Russia Table of Contents
Gorbachev quickly changed the composition of the highest CPSU and government bodies, eliminating Brezhnev-era appointees and promoting allies. Among the major changes in the July 1985 Central Committee plenum, Gorbachev promoted Georgian party first secretary Eduard Shevardnadze to full membership in the Politburo and nominated him as minister of foreign affairs, while Boris N. Yeltsin made his national political debut as one of two members added to the CPSU Secretariat. In December Yeltsin advanced again, this time as first secretary of the Moscow city committee of the party.
At the Twenty-Seventh Party Congress in February 1986, Gorbachev reaffirmed much of the existing CPSU doctrine and policies, giving little indication of future reforms. While calling for "radical reforms" in the economy, he merely reemphasized the need to increase production and to use more advanced technology in heavy industry. The new party program contained no surprises, and the congress made few changes in high-level CPSU bodies. Among the significant changes that did occur were the appointment to the Central Committee Secretariat of Aleksandr Yakovlev, an advocate of radical reform and the exposure of Stalin's crimes, and the promotion of Yeltsin to candidate membership in the Politburo. It was at this party gathering that Yeltsin first offended conservatives by denouncing the hidden privileges of the party elite.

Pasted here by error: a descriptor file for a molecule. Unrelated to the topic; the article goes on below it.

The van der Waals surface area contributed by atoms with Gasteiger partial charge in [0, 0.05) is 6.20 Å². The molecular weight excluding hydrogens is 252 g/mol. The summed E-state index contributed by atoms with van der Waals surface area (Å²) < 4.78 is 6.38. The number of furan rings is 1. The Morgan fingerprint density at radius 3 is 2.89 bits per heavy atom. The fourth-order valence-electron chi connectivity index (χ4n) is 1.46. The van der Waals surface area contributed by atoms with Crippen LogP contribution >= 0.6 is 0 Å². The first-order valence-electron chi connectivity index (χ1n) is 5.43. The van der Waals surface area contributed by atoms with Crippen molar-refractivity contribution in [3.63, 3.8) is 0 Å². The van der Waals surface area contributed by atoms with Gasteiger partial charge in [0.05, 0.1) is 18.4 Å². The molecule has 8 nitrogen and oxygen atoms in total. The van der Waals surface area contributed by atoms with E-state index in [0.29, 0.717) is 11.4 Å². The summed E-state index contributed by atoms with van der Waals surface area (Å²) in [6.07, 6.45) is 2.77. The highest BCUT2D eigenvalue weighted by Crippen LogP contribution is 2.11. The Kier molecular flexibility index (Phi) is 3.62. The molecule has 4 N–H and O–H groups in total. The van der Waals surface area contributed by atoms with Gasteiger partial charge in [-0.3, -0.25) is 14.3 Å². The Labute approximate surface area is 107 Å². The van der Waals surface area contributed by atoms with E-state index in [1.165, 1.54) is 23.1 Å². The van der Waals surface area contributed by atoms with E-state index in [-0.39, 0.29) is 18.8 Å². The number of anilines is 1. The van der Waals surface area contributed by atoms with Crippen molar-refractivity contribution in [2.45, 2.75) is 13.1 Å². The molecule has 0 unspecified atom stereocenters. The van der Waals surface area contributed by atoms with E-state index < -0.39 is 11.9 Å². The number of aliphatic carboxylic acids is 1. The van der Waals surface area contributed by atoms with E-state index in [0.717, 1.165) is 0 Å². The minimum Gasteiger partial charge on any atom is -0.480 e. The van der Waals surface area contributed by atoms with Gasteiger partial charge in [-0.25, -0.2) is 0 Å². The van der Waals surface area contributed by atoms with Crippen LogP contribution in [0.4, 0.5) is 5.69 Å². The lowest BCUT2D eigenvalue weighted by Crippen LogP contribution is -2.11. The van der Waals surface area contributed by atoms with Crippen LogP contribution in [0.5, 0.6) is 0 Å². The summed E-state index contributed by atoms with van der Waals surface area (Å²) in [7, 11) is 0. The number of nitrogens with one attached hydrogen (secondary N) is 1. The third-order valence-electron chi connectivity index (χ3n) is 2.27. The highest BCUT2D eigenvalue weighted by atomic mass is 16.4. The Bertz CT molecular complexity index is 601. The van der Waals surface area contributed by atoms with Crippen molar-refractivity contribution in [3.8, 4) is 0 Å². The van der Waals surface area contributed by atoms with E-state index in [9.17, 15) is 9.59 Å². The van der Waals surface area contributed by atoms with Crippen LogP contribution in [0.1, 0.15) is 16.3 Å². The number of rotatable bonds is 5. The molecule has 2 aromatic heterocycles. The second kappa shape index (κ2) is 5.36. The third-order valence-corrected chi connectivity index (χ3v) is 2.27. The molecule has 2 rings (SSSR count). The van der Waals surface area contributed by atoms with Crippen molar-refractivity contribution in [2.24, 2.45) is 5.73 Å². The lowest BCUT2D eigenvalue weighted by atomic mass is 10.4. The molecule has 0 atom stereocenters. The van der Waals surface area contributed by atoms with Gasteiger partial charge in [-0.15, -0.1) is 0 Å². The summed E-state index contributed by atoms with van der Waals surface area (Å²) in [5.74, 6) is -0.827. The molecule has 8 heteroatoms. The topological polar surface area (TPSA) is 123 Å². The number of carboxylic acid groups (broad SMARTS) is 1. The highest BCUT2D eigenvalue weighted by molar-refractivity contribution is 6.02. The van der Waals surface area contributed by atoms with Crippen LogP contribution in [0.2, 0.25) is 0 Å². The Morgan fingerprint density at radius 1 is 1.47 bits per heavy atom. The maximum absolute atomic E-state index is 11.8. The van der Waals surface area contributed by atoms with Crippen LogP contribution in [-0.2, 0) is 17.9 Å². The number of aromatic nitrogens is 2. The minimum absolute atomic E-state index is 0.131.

"New Thinking" was Gorbachev's slogan for a foreign policy based on shared moral and ethical principles to solve global problems rather than on Marxist-Leninist concepts of irreconcilable conflict between capitalism and communism. Rather than flaunt Soviet military power, Gorbachev chose to exercise political influence, ranging from the enhancement of diplomatic relations and economic cooperation to personally greeting the public in spur-of-the-moment encounters at home and abroad. Gorbachev used the world media skillfully and made previously unimaginable concessions in the resolution of regional conflicts and arms negotiations. In addition to helping the Soviet Union gain wider acceptance among the family of nations, the New Thinking's conciliatory policies toward the West and the loosening of Soviet control over Eastern Europe ultimately led to the collapse of communism and the end of the Cold War.
United States-Soviet relations began to improve soon after Gorbachev became general secretary. The first summit meeting between Reagan and Gorbachev took place in Geneva in November 1985. The following October, the two presidents discussed strategic arms reduction in Reykjavik, without making significant progress. In the late summer of 1987, the Soviet Union yielded on the long-standing issue of intermediate-range nuclear arms in Europe; at the Washington summit that December, Reagan and Gorbachev signed the Intermediate-Range Nuclear Forces Treaty (INF Treaty--see Glossary), eliminating all intermediate- and shorter-range missiles from Europe. In April 1988, Afghanistan and Pakistan signed an accord, with the United States and Soviet Union as guarantors, calling for withdrawal of Soviet troops from Afghanistan by February 1989. The Soviet Union subsequently met the accord's deadline for withdrawal.